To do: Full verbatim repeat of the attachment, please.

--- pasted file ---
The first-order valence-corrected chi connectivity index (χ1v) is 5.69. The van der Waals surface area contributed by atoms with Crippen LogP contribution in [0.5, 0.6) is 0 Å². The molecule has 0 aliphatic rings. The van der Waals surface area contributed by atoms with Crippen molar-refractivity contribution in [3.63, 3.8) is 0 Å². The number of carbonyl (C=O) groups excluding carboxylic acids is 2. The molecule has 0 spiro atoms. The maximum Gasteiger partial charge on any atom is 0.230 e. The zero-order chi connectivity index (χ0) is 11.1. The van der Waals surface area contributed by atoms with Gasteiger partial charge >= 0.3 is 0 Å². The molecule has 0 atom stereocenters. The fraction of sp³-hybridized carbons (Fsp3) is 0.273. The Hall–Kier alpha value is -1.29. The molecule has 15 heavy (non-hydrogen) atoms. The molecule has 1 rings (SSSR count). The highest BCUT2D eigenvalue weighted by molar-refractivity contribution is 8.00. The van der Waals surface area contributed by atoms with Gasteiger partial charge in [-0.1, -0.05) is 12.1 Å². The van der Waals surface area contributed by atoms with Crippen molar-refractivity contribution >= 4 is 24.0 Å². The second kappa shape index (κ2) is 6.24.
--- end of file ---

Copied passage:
The first-order valence-corrected chi connectivity index (χ1v) is 5.69. The van der Waals surface area contributed by atoms with Crippen LogP contribution in [0.5, 0.6) is 0 Å². The molecule has 0 aliphatic rings. The van der Waals surface area contributed by atoms with Crippen molar-refractivity contribution in [3.63, 3.8) is 0 Å². The number of carbonyl (C=O) groups excluding carboxylic acids is 2. The molecule has 0 spiro atoms. The maximum Gasteiger partial charge on any atom is 0.230 e. The zero-order chi connectivity index (χ0) is 11.1. The van der Waals surface area contributed by atoms with Gasteiger partial charge >= 0.3 is 0 Å². The molecule has 0 atom stereocenters. The fraction of sp³-hybridized carbons (Fsp3) is 0.273. The Hall–Kier alpha value is -1.29. The molecule has 15 heavy (non-hydrogen) atoms. The molecule has 1 rings (SSSR count). The highest BCUT2D eigenvalue weighted by molar-refractivity contribution is 8.00. The van der Waals surface area contributed by atoms with Gasteiger partial charge in [-0.1, -0.05) is 12.1 Å². The van der Waals surface area contributed by atoms with Crippen molar-refractivity contribution >= 4 is 24.0 Å². The second kappa shape index (κ2) is 6.24.